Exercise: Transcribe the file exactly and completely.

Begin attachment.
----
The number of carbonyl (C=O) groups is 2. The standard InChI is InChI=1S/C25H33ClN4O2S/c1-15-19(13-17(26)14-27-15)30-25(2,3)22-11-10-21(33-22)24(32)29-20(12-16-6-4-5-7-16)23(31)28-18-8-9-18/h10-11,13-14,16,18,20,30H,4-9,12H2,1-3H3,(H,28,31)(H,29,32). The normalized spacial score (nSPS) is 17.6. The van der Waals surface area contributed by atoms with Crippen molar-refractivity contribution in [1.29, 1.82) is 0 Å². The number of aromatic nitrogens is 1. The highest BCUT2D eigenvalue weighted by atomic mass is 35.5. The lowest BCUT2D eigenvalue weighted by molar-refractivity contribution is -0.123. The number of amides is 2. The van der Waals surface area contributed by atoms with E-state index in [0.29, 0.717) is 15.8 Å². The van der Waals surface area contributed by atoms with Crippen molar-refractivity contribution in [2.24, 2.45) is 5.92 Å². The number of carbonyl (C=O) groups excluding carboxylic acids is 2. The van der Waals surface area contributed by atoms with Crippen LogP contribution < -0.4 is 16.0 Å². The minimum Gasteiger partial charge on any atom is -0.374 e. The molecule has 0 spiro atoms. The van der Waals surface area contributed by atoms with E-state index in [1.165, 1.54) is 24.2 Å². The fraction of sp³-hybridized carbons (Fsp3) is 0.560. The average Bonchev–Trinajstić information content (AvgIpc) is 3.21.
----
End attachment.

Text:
The number of carbonyl (C=O) groups is 2. The standard InChI is InChI=1S/C25H33ClN4O2S/c1-15-19(13-17(26)14-27-15)30-25(2,3)22-11-10-21(33-22)24(32)29-20(12-16-6-4-5-7-16)23(31)28-18-8-9-18/h10-11,13-14,16,18,20,30H,4-9,12H2,1-3H3,(H,28,31)(H,29,32). The normalized spacial score (nSPS) is 17.6. The van der Waals surface area contributed by atoms with Crippen molar-refractivity contribution in [1.29, 1.82) is 0 Å². The number of aromatic nitrogens is 1. The highest BCUT2D eigenvalue weighted by atomic mass is 35.5. The lowest BCUT2D eigenvalue weighted by molar-refractivity contribution is -0.123. The number of amides is 2. The van der Waals surface area contributed by atoms with E-state index in [0.29, 0.717) is 15.8 Å². The van der Waals surface area contributed by atoms with Crippen molar-refractivity contribution in [2.24, 2.45) is 5.92 Å². The number of carbonyl (C=O) groups excluding carboxylic acids is 2. The van der Waals surface area contributed by atoms with Crippen LogP contribution < -0.4 is 16.0 Å². The minimum Gasteiger partial charge on any atom is -0.374 e. The molecule has 0 spiro atoms. The van der Waals surface area contributed by atoms with E-state index in [1.165, 1.54) is 24.2 Å². The fraction of sp³-hybridized carbons (Fsp3) is 0.560. The average Bonchev–Trinajstić information content (AvgIpc) is 3.21.